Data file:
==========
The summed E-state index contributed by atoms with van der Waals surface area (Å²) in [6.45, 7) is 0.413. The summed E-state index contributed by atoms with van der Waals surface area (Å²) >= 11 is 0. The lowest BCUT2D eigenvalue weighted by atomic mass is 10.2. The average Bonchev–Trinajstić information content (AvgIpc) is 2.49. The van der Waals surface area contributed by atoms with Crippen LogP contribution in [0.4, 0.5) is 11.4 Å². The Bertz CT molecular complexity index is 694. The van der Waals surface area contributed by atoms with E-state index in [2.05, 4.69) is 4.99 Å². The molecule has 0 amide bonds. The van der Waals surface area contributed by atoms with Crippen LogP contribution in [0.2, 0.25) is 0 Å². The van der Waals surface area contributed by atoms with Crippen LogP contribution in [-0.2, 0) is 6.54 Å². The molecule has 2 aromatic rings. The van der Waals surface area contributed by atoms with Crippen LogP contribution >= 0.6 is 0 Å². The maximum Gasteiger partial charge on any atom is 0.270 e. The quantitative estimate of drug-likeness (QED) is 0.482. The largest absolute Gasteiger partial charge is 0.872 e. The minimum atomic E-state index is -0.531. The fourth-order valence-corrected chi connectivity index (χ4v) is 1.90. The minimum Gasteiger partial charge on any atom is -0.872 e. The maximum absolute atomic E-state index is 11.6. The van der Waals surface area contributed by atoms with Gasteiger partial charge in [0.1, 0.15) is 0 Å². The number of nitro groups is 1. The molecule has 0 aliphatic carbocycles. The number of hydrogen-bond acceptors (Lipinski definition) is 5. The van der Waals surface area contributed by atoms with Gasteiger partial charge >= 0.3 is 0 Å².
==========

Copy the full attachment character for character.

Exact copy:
The summed E-state index contributed by atoms with van der Waals surface area (Å²) in [6.45, 7) is 0.413. The summed E-state index contributed by atoms with van der Waals surface area (Å²) >= 11 is 0. The lowest BCUT2D eigenvalue weighted by atomic mass is 10.2. The average Bonchev–Trinajstić information content (AvgIpc) is 2.49. The van der Waals surface area contributed by atoms with Crippen LogP contribution in [0.4, 0.5) is 11.4 Å². The Bertz CT molecular complexity index is 694. The van der Waals surface area contributed by atoms with E-state index in [2.05, 4.69) is 4.99 Å². The molecule has 0 amide bonds. The van der Waals surface area contributed by atoms with Crippen LogP contribution in [0.2, 0.25) is 0 Å². The van der Waals surface area contributed by atoms with Crippen LogP contribution in [-0.2, 0) is 6.54 Å². The molecule has 2 aromatic rings. The van der Waals surface area contributed by atoms with Crippen LogP contribution >= 0.6 is 0 Å². The maximum Gasteiger partial charge on any atom is 0.270 e. The quantitative estimate of drug-likeness (QED) is 0.482. The largest absolute Gasteiger partial charge is 0.872 e. The minimum atomic E-state index is -0.531. The fourth-order valence-corrected chi connectivity index (χ4v) is 1.90. The minimum Gasteiger partial charge on any atom is -0.872 e. The maximum absolute atomic E-state index is 11.6. The van der Waals surface area contributed by atoms with Gasteiger partial charge in [0.1, 0.15) is 0 Å². The number of nitro groups is 1. The molecule has 0 aliphatic carbocycles. The number of hydrogen-bond acceptors (Lipinski definition) is 5. The van der Waals surface area contributed by atoms with Gasteiger partial charge >= 0.3 is 0 Å².